In a small clean room tucked into the back of San Diego–based startup Organovo, Chirag Khatiwala is building a thin layer of human skeletal muscle. He inserts a cartridge of specially prepared muscle cells into a 3-D printer, which then deposits them in uniform, closely spaced lines in a petri dish. This arrangement allows the cells to grow and interact until they form working muscle tissue that is nearly indistinguishable from something removed from a human subject.
The technology could fill a critical need. Many potential drugs that seem promising when tested in cell cultures or animals fail in clinical trials because cultures and animals are very different from human tissue. Because Organovo’s product is so similar to human tissue, it could help researchers identify drugs that will fail long before they reach clinical trials, potentially saving drug companies billions of dollars. So far, Organovo has built tissue of several types, including cardiac muscle, lung, and blood vessels.
Unlike some experimental approaches that have used ink-jet printers to deposit cells, Organovo’s technology enables cells to interact with each other much the way they do in the body. They are packed tightly together and incubated, prompting them to adhere to each other and trade chemical signals. When they’re printed, the cells are kept bunched together in a paste that helps them grow, migrate, and align themselves properly. Muscle cells, for example, orient themselves in the same direction to create tissue that can contract.
So far, Organovo has made only small pieces of tissue, but its ultimate goal is to use its 3-D printer to make complete organs for transplants. Because the organs would be printed from a patient’s own cells, there would be less danger of rejection.
Organovo plans to fund its organ-printing research with revenue from printing tissues to aid in drug development. The company is undertaking experiments to prove that its technology can help researchers detect drug toxicity earlier than is possible with other tests, and it is setting up partnerships with major companies, starting with the drug giant Pfizer.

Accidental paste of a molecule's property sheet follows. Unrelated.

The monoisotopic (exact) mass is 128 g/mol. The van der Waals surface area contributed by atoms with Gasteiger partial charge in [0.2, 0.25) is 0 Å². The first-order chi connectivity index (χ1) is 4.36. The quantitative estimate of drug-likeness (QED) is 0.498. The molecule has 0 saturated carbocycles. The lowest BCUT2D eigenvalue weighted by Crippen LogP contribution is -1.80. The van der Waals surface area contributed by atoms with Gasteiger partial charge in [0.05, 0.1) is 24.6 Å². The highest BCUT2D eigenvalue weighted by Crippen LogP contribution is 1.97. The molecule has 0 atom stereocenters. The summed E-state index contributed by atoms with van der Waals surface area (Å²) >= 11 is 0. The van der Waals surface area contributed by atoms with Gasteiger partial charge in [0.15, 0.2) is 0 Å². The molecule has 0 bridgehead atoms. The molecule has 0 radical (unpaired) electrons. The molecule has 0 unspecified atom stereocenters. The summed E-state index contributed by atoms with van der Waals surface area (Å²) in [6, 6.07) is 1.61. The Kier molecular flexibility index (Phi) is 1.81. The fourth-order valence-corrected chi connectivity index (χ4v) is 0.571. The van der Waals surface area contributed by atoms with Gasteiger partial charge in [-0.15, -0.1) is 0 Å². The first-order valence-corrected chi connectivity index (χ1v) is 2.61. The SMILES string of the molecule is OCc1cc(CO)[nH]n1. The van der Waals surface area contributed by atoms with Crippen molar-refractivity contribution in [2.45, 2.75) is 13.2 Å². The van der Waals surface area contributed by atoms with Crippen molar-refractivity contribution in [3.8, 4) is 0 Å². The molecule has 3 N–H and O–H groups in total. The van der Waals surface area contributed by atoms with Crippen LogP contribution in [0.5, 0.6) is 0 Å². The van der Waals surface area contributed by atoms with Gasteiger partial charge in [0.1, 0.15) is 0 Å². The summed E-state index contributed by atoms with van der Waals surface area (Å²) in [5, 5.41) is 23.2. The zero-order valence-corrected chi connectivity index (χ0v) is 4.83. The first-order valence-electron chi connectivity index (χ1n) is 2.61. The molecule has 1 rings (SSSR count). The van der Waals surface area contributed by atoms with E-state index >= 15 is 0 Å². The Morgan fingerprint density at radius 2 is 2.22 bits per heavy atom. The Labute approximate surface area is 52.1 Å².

To create the ink that Organovo uses to print tissue, senior scientist Chirag Khatiwala first grows cells in culture.
Once the researchers have enough cells, they apply an enzyme that frees them from the growing surface and then use a centrifuge to pack them into a small, dense pellet like the one seen at the bottom of the vial on the left, which holds skeletal muscle cells. The pellet is sucked up into small glass capillary tubes, which are then incubated in growth medium. During this incubation period, the cells begin to adhere to each other.
Once the cells can hold together as a unit, researchers push them out of the capillary tubes and into a petri dish, where they are submerged in a nutrient broth. The cells feed and continue to interact with each other, sending and receiving chemical signals and forming the beginning stages of solid tissue.
After this period of incubation, the cells are sucked back up into glass capillary tubes that serve as ink cartridges. These are loaded into the printer at right, which has been programmed with the script shown on the computer screen to define the shape that will be deposited.
The printer deposits ink one line at a time on top of a layer of inert gel.
The cells form a rectangle 8 millimeters long by 1.5 millimeters wide. The rectangle can be seen in the center of the back-and-forth pattern shown here. That pattern is made of inert gel that holds the tissue in place so that it won’t float away when nutrient medium is added to the dish.
The printed tissue is shown magnified with a microscope and displayed on a computer monitor. Over the next few days, the distinct rows visible here will disappear as the cells divide, communicate, organize, and merge into a single piece of muscle tissue. The muscle tissue is printed in one pass, since a single layer of it is optimal for drug testing, but the printer is just as adept at building multilayered tissue such as functional blood vessels.